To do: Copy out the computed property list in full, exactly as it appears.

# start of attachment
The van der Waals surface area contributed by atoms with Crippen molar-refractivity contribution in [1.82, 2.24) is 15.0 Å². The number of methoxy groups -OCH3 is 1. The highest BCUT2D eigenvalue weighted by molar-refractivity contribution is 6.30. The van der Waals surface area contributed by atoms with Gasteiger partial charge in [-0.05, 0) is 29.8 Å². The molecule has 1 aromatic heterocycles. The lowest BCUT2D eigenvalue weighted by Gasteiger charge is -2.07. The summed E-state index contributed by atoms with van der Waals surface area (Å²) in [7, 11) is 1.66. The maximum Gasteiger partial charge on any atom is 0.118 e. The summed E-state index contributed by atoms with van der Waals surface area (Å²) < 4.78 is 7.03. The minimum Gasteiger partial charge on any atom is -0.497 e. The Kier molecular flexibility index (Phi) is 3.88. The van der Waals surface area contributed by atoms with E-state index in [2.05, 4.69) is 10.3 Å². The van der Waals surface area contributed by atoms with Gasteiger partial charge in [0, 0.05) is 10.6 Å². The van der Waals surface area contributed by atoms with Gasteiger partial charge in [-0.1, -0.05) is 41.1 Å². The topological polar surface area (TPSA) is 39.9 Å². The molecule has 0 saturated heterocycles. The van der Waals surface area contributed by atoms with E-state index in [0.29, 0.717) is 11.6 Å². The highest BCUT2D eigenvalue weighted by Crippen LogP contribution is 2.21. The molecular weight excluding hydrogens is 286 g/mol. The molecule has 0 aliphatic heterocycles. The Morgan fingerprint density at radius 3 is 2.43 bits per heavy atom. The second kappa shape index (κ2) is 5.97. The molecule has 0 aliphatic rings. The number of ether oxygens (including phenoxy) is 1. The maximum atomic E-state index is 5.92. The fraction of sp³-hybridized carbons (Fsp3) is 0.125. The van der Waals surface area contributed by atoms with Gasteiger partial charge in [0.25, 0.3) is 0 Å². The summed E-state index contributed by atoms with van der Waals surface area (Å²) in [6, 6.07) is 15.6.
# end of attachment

The van der Waals surface area contributed by atoms with Crippen molar-refractivity contribution in [1.82, 2.24) is 15.0 Å². The number of methoxy groups -OCH3 is 1. The highest BCUT2D eigenvalue weighted by molar-refractivity contribution is 6.30. The van der Waals surface area contributed by atoms with Gasteiger partial charge in [-0.05, 0) is 29.8 Å². The molecule has 1 aromatic heterocycles. The lowest BCUT2D eigenvalue weighted by Gasteiger charge is -2.07. The summed E-state index contributed by atoms with van der Waals surface area (Å²) in [7, 11) is 1.66. The maximum Gasteiger partial charge on any atom is 0.118 e. The summed E-state index contributed by atoms with van der Waals surface area (Å²) < 4.78 is 7.03. The minimum Gasteiger partial charge on any atom is -0.497 e. The Kier molecular flexibility index (Phi) is 3.88. The van der Waals surface area contributed by atoms with E-state index in [2.05, 4.69) is 10.3 Å². The van der Waals surface area contributed by atoms with Gasteiger partial charge in [0, 0.05) is 10.6 Å². The van der Waals surface area contributed by atoms with Gasteiger partial charge in [-0.1, -0.05) is 41.1 Å². The topological polar surface area (TPSA) is 39.9 Å². The molecule has 0 saturated heterocycles. The van der Waals surface area contributed by atoms with E-state index in [0.29, 0.717) is 11.6 Å². The highest BCUT2D eigenvalue weighted by Crippen LogP contribution is 2.21. The molecular weight excluding hydrogens is 286 g/mol. The molecule has 0 aliphatic heterocycles. The Morgan fingerprint density at radius 3 is 2.43 bits per heavy atom. The second kappa shape index (κ2) is 5.97. The molecule has 0 aliphatic rings. The number of ether oxygens (including phenoxy) is 1. The maximum atomic E-state index is 5.92. The fraction of sp³-hybridized carbons (Fsp3) is 0.125. The van der Waals surface area contributed by atoms with Gasteiger partial charge in [0.25, 0.3) is 0 Å². The summed E-state index contributed by atoms with van der Waals surface area (Å²) in [6, 6.07) is 15.6.